Claimant's second grade teacher indicated "very serious" problems carrying out multi-step directions, completing work accurately without careless mistakes; and working at a reasonable pace/finishing on time. (T at 179). He noted that Claimant does not attempt tasks independently and described her as "highly distractible and impulsive." (T at 179). The teacher indicated "serious" problems in terms of focusing long enough to finish an assigned activity or task; carrying out single-step instructions; organizing her own things or school materials; and completing class/homework assignments. (T at 179). The school psychologist noted inattention, distractibility, and difficulty completing homework. (T at 262).
In light of the foregoing, this Court has little difficulty concluding that the ALJ's finding was not supported by substantial evidence and that Claimant had a marked limitation as to this domain.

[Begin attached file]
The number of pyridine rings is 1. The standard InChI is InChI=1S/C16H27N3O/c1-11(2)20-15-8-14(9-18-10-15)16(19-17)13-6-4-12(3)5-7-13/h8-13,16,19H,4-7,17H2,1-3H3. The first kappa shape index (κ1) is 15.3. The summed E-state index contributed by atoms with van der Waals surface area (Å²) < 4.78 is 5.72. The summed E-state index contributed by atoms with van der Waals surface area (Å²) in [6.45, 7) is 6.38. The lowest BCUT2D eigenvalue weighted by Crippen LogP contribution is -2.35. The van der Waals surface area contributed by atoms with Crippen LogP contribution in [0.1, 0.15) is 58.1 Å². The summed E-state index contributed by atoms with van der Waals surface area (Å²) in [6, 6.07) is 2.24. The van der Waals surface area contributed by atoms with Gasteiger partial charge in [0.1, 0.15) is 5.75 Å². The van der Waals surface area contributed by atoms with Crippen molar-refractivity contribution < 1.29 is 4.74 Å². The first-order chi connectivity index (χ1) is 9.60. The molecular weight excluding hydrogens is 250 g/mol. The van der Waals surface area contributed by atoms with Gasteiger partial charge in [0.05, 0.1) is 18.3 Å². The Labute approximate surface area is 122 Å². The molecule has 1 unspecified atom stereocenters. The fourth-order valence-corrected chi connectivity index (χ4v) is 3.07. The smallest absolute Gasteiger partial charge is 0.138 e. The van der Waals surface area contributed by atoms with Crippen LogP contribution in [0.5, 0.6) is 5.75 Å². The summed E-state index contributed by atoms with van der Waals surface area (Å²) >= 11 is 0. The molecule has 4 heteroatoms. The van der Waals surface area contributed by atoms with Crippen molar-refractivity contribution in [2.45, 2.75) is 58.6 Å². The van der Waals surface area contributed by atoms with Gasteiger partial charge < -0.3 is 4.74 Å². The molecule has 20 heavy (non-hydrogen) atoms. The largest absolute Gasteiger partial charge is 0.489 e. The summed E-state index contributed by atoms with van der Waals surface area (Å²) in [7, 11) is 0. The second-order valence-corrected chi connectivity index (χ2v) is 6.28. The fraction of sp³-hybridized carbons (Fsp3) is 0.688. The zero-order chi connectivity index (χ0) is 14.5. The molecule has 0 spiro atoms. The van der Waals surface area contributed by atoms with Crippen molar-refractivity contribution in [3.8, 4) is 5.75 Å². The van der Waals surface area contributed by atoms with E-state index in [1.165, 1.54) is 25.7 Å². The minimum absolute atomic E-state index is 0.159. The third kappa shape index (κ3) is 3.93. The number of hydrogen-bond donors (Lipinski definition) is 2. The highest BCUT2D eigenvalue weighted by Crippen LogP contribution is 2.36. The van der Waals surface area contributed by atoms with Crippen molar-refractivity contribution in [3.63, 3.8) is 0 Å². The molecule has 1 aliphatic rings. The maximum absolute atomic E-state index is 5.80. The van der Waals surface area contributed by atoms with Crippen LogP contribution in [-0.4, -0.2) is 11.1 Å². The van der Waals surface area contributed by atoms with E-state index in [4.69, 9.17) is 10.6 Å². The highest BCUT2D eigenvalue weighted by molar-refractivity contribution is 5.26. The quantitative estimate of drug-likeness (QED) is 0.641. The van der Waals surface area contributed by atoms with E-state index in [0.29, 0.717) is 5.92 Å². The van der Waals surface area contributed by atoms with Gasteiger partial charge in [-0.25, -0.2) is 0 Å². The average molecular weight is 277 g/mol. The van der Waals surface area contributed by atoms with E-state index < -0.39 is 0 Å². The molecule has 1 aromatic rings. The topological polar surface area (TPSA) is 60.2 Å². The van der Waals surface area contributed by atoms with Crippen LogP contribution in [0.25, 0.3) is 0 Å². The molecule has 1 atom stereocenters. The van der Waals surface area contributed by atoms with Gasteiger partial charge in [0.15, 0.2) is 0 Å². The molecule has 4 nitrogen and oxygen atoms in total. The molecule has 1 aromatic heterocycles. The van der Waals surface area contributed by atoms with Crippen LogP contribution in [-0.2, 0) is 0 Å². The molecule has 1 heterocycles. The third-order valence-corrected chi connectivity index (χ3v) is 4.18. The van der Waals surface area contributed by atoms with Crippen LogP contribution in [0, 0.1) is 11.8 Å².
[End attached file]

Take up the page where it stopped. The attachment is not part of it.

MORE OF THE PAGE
3. Remand for Calculation of Benefits
In this Circuit, a court may remand solely for calculation of benefits when it finds there is "no apparent basis to conclude that a more complete record might support the Commissioner's decision." Butts v. Barnhart, 388 F.3d 377, 385-86 (2d Cir.2004) (quoting Rosa v. Callahan, 168 F.3d 72, 83 (2d Cir.1999)); see also Johnson v. Bowen, 817 F.2d 983, 986 (2d Cir.1987) (remand for calculation of benefits appropriate where record "compel[s] but one conclusion under the ... substantial evidence standard."); Parker v. Harris, 626 F.2d 225, 235 (2d Cir.1980) (remand solely for calculation of benefits appropriate where "the record provides persuasive proof of disability and a remand for further evidentiary proceedings would serve no purpose").